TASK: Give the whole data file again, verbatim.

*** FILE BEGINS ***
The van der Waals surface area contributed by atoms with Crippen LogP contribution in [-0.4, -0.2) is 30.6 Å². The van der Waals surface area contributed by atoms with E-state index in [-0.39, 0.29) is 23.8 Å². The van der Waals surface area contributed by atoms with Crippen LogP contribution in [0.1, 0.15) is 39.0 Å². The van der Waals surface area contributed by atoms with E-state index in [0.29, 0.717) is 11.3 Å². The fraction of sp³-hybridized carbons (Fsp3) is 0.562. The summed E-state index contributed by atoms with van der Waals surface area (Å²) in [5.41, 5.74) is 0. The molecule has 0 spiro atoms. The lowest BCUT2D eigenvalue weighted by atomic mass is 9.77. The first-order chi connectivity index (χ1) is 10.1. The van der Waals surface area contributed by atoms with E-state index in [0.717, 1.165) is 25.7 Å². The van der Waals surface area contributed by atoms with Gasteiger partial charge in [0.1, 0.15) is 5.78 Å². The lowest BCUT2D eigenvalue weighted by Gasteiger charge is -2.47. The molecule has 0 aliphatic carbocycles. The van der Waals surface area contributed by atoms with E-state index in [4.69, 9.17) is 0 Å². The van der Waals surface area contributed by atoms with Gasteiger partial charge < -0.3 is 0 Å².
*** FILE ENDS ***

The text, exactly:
The van der Waals surface area contributed by atoms with Crippen LogP contribution in [-0.4, -0.2) is 30.6 Å². The van der Waals surface area contributed by atoms with E-state index in [-0.39, 0.29) is 23.8 Å². The van der Waals surface area contributed by atoms with Crippen LogP contribution in [0.1, 0.15) is 39.0 Å². The van der Waals surface area contributed by atoms with E-state index in [0.29, 0.717) is 11.3 Å². The fraction of sp³-hybridized carbons (Fsp3) is 0.562. The summed E-state index contributed by atoms with van der Waals surface area (Å²) in [5.41, 5.74) is 0. The molecule has 0 spiro atoms. The lowest BCUT2D eigenvalue weighted by atomic mass is 9.77. The first-order chi connectivity index (χ1) is 10.1. The van der Waals surface area contributed by atoms with E-state index in [0.717, 1.165) is 25.7 Å². The van der Waals surface area contributed by atoms with Gasteiger partial charge in [0.1, 0.15) is 5.78 Å². The lowest BCUT2D eigenvalue weighted by Gasteiger charge is -2.47. The molecule has 0 aliphatic carbocycles. The van der Waals surface area contributed by atoms with E-state index in [4.69, 9.17) is 0 Å². The van der Waals surface area contributed by atoms with Gasteiger partial charge < -0.3 is 0 Å².